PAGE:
ʻO ka mua, ma ka pōmaikaʻi i loaʻa mai ai kahi kenikeni i ke koleke mai ke Keʻena Kuleana Hawaiʻi mai e noiʻi ai i ke kūlana mākau unuhi palapala haole a i ka Hawaiʻi. He ʻelua aʻu mea nui i noiʻi aku ai: ʻo ke kūlana unuhi palapala o nā haumāna ʻōlelo Hawaiʻi e kū nei a me ka noiʻi i ka hoʻokino ʻia aku o kahi papahana hoʻomākaukau haumāna unuhi. ʻO kaʻu kūlana aukukui, he hana hoʻokolohua maoli nō ia a na kēia noho aukukui ʻana i hoʻomālamalama mai i kekahi mau hunehune ʻike hou aku ma kēia hana ʻo ka unuhi haole i ka Hawaiʻi. Ma mua aku nei o kēia hana, ua manaʻo ihola au ua ʻano paʻa koʻu mākau unuhi, eia kā, ʻaʻole au i ʻike maoli i ke au nui me ke au iki o ia mea he unuhi a hiki i koʻu ʻike maoli ʻana i ka ʻiʻo o kaʻu hana aukukui. Ua unuhi akula au i mau ʻaoʻao kahuapaʻa OHA me ka noiʻi pū i ke kapa ʻia o nā inoa keʻena mokuʻāina. ʻO ka makamua kēia o koʻu komo ʻana aku ma kēia ʻano hana a ua ulu hou aʻe koʻu ʻike a me koʻu kuanaʻike ma muli o kaʻu i hana ai. ʻO kekahi hua o kaʻu hana, ʻo ia hoʻi ka ʻike ʻana i ka loa o ke ala e hoʻokāʻoi ʻia ai ke kūlana o ka ʻōlelo Hawaiʻi he ʻōlelo ola o ka mokuʻāina ʻo Hawaiʻi.

ʻO ka lua, ua lilo au he kākoʻo i ka papa unuhi Hawaiʻi a ka Polopeka Iota Cabral. Ua kōkua akula au i ua Cabral nei ma ka hoʻoholomua ʻana aku i kāna papa ma ka hoʻokolohua ʻana i kekahi mau haʻawina unuhi me kāna poʻe haumāna. Na kaʻu hoʻokolohua ʻana i hoʻohua mai i kekahi ʻano loaʻa no ke kūlana o ka mākau unuhi Hawaiʻi o nā haumāna o ke koleke. Ma koʻu noiʻi ʻana, ua ʻoi aku koʻu ʻike no ke kaʻakālai unuhi a nā haumāna ʻōlelo Hawaiʻi a no laila, he mea ia i naʻauao ai koʻu hoʻoholomua ʻana i kahi noiʻi i papahana hoʻomākaukau haumāna unuhi.

ʻO ka hope, ua lilo kūmanawa au he lālā o ke Kōmike Lekikona. ʻO ka haku huaʻōlelo Hawaiʻi hou no nā ʻano manaʻo hou like ʻole i puka ma ka ʻōlelo haole o kēia wā, ʻo ia ka hana nui a kēia Kōmike. He nani ka hoʻākoakoa ʻia o nā waihona noʻonoʻo piha ʻike a ʻike hoʻi i ka hua. Ma koʻu noho kōmike ʻana, ua ʻike au i ke au nui me ke au iki o ka haku huaʻōlelo ʻana e laʻa me ka haku ʻana ma ka manaʻo, ke kani, a ma ka huaʻōlelo i paʻa mua. I ola maoli ka ʻōlelo, he pono ke haku ʻia nā huaʻōlelo hou e launa ana me nā pōʻaiapili o kēia wā e neʻe aku nei. He hana none nō ka haku huaʻōlelo; he hana nō naʻe ia e pōmaikaʻi ai ke kaiaulu ʻōlelo Hawaiʻi. Inā ʻaʻole komo ka ʻōlelo Hawaiʻi i nā ʻike o ke au hou, e pau nō ia. No laila, hoʻomaikaʻi nui ʻia ka hana a ua Kōmike nei.

ʻO Ka Hoʻolaupaʻi ʻIke: No Mua

ʻŌlelo ʻia, “Aia ka ulu nui i ka ʻike i ka ʻike ʻole.” Noʻu ponoʻī iho nō, ua ʻike maka aku au i ka ulu nui ma koʻu ʻike ʻana i ka nui o koʻu ʻike ʻole. Ma waho aku o koʻu aʻo kulanui ʻana, ʻo koʻu noho aukukui ʻana kahi honua i nui kūhelu ai koʻu ʻike ma ia mea he ʻōlelo Hawaiʻi. ʻO ke kilo i ka moʻolelo Hawaiʻi koʻu hoʻohialaʻai nui. ʻO ka mākaukau naʻe i ka unuhi kekahi mea e pono ai ka hoʻolaha i ka ʻōlelo Hawaiʻi. No kekahi wā, ua ʻae ʻia na ka malihini ka unuhi ʻana i ka moʻolelo Hawaiʻi, ʻaʻole na ka Hawaiʻi. No laila, ma laila hoʻi koʻu pōmaikaʻi i loko o kēia hana, ʻo ia hoʻi koʻu ʻike ʻana i ka nui kuleana e koe maila a me koʻu lilo ʻana he ala e hoʻīnana ʻia aʻe ai ke ākea i ke komo ma ke aʻo i ka ʻōlelo o ka ʻāina.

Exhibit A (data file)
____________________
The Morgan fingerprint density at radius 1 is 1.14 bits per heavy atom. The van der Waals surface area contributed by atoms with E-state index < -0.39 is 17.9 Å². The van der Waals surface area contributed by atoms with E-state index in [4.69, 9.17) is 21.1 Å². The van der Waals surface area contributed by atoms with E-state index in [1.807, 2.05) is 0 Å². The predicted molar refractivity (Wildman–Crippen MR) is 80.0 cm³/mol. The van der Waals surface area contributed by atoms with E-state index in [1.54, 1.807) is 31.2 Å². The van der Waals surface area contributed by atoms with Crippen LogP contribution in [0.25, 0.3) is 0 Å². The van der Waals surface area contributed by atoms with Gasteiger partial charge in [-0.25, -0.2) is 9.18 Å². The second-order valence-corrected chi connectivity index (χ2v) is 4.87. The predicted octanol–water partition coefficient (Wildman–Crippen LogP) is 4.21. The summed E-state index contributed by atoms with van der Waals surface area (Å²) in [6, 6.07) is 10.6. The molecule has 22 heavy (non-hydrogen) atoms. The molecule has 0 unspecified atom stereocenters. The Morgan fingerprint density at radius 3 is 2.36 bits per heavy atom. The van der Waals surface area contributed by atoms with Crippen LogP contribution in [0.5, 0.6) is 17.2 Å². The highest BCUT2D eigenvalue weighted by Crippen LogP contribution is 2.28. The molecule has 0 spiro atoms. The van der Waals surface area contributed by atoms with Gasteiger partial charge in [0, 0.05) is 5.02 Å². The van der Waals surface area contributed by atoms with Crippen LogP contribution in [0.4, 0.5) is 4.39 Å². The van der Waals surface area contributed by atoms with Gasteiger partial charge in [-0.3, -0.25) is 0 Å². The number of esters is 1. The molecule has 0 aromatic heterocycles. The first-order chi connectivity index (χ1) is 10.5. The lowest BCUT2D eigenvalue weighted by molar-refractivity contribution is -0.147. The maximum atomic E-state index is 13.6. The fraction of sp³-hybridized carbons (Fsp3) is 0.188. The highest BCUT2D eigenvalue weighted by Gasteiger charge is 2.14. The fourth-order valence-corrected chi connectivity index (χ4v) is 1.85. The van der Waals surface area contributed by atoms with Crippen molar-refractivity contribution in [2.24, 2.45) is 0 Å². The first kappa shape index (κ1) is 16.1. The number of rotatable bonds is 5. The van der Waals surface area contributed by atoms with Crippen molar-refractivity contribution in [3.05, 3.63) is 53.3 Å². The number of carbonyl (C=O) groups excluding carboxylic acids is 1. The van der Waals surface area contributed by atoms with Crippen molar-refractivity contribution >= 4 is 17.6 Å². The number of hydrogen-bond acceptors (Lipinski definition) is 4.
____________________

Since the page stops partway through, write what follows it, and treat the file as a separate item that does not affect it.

I kēia mua aku, ʻo ka hoʻolaupaʻi ʻana i ke ola o ka ʻōlelo Hawaiʻi kaʻu pahuhopu nui. E kō kēia pahuhopu iaʻu ma o koʻu noho kumu ʻana, koʻu kilo moʻolelo ʻana, a me koʻu hoʻīnana ʻana aku i ke ākea e aʻo mai i ka ʻōlelo Hawaiʻi. Ma muli hoʻi o ka pōmaikaʻi i loaʻa iaʻu ma koʻu noho aukukui ʻana, he mea hoʻi kēia nāna i hoʻīnana mai iaʻu ma koʻu ala a no laila, he kuleana koʻu ma ka lawelawe like i loko o koʻu kaiaulu.

With

With mentor Larry Kimura, associate professor of Hawaiian language and Hawaiian studies. Photo by Lara Hughes.

English Translation

Hoʻolaupaʻi

Hoʻokawowo

This Hawaiian language capacity building project in which translation from English to Hawaiian for a state office is being focused is called Hoʻokawowo. The Office of Hawaiian Affairs (OHA) and Ka Haka ʻUla o Keʻelikōlani College of Hawaiian Language entered into an agreement to research language normalization that would be later offered as recommendations to OHA. This project is but a small part of the larger goal at hand which is the normalization of the Hawaiian language to its true state as it is the official language of the State of Hawaiʻi along with English. Dr. Larry Kimura is my mentor on this project and I am his apprentice in this project that began in February 2016 and will end in December 2016.

Kahawainui: Introduction

Kahawainui is my water, Kahana is my land, however, Hilo is my second home. I am a child of Kalehualoa and a native of the ʻĀhiu wind. I am Kamalani Johnson; a student, a teacher, and a scholar. Kahana is the land from where my knowledge stems, and the Hawaiian language is the source from which my motivation is rooted.

When I was a child, my grandmother who was a staunch Hawaiian language advocate, Ululani Beirne, immediately enrolled me in the Pūnana Leo program. From that time on, I was immersed in the Hawaiian language and that is perhaps the source of my identity which is love of the Hawaiian language. This love for the Hawaiian language has ignited and steered me on my path till this day.